The term LGBTQ+ is an acronym. This quick guide for beginners breaks down each letter and what they signify. Sometimes, you may find a "+" after the acronym since the community is not just exclusive to only those who are LGBTQ, but includes other gender and sexual minorities as well.
Prism Counseling is not an in-network provider with any insurance company and as a new private practice, we are at this time completely client-supported. We also understand that some people looking for counseling may need to use their insurance to find care, so we want to resource as many people as possible — even if they don’t end up working with us. Here are a few options to consider if you need to find a counselor who takes your insurance:
1. Check your existing benefits. If you have health insurance benefits through your employer, call the number on the back of your insurance card and ask if you have mental health coverage. Let the insurance representative know what speciality you are searching for (such as a counselor who works with the LGBTQ+ community or a therapist who treats depression).
2. See if your work offers an Employee Assistance Program. Your place of employment may also offer an Employment Assistance Program, or EAP, where you can access mental health counseling (or even life or career coaching) at little or no cost to you. Contact your HR department to see if your work provides an EAP program. If so, they will provide a phone number to call or a website to visit that will list providers participating in your EAP program.
3. Search the Psychology Today Therapist Directory. If you want to search for a therapist on your own, the Psychology Today Therapist Directory allows you to not only search for a counselor in your area, but also search by insurance accepted, fee range, specialty, and more. This directory charges therapists to join, so it’s not a complete or exhaustive list of all therapists in your area.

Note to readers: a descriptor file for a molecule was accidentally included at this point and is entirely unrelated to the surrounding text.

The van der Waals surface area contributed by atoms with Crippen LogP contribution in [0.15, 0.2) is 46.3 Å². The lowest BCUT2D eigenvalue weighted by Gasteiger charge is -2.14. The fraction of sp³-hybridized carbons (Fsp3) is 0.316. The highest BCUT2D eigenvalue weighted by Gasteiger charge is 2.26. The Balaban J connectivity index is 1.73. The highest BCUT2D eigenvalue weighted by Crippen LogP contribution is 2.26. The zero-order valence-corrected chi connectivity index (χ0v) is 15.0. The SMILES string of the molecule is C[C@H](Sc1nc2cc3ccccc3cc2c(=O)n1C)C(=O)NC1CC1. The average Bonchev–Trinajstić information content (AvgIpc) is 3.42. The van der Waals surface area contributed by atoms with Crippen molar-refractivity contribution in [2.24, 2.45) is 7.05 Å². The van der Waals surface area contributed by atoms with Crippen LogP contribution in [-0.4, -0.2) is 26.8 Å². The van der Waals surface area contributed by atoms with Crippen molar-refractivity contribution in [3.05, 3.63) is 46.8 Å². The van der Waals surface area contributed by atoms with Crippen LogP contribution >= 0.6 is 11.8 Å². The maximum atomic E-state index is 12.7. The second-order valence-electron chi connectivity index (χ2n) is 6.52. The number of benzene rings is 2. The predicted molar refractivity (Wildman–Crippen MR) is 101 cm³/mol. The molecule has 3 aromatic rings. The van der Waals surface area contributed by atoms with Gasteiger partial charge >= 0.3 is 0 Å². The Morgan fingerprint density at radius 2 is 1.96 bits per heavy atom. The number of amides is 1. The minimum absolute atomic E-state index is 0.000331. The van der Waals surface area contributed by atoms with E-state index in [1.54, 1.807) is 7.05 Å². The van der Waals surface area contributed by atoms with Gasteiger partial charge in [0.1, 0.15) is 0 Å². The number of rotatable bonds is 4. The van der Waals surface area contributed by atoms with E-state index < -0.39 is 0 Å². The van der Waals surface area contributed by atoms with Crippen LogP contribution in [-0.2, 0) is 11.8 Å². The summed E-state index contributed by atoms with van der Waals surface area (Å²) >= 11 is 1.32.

4. If you can’t find a therapist who takes your insurance, you may be able to find a counselor who offers sessions on a sliding scale. It's common practice for many therapists to offer reduced-cost services to select clients who cannot afford their full fee. You can also look for an intern who can provide counseling at a lower rate. Counseling interns are counselors who have not yet completed the requirements for full state-licensure. Interns have often completed or are currently completing their Master's degree, and provide counseling under the supervision of a more experienced fully-licensed clinician. Many times, agencies that employ interns offer counseling services with their interns at a reduced rate. Call around to see if any counseling centers near you have interns that can see you at a lower rate.
We’re glad you are considering counseling — it’s a really big step and you are worth it.
by Tres Adames
Whenever I teach about LGBTQ+ issues in faith communities, one comment I hear from time to time is: "We don't have anyone who is gay who goes to this church," or "I don't know anyone who is trans." I am quick to correct this assertion.
I have sat in many Sunday School classes and church meetings where the LGBTQ+ community was spoken about so disparagingly that it made me physically sick to my stomach. Even during the days when I was trying to repress my sexuality, it was hurtful to hear about the community when it was spoken about with so much contempt. It was these conversations that kept me closeted for years.
"The soothing tongue is a tree of life, but a perverse tongue crushes the spirit." —Proverbs 15:4, NIV
Even if you are Christian who believes that being LGBTQ+ is somehow wrong, I would hope that as a believer in Christ, you would choose words of kindness over speech that can be deeply hurtful and traumatizing to those who converse with you — you never know who you are taking to or what they are going through.
Mary Griffith was an LGBTQ+ ally and advocate who wrote a book called Prayers for Bobby, which is a memoir about how she lost her son to suicide. She was not accepting of him while he was alive and only after he died did she realize the effect her words had on her son. She wrote:
“Before you echo 'Amen' in your home or place of worship, think and remember...a child is listening."— Mary Griffith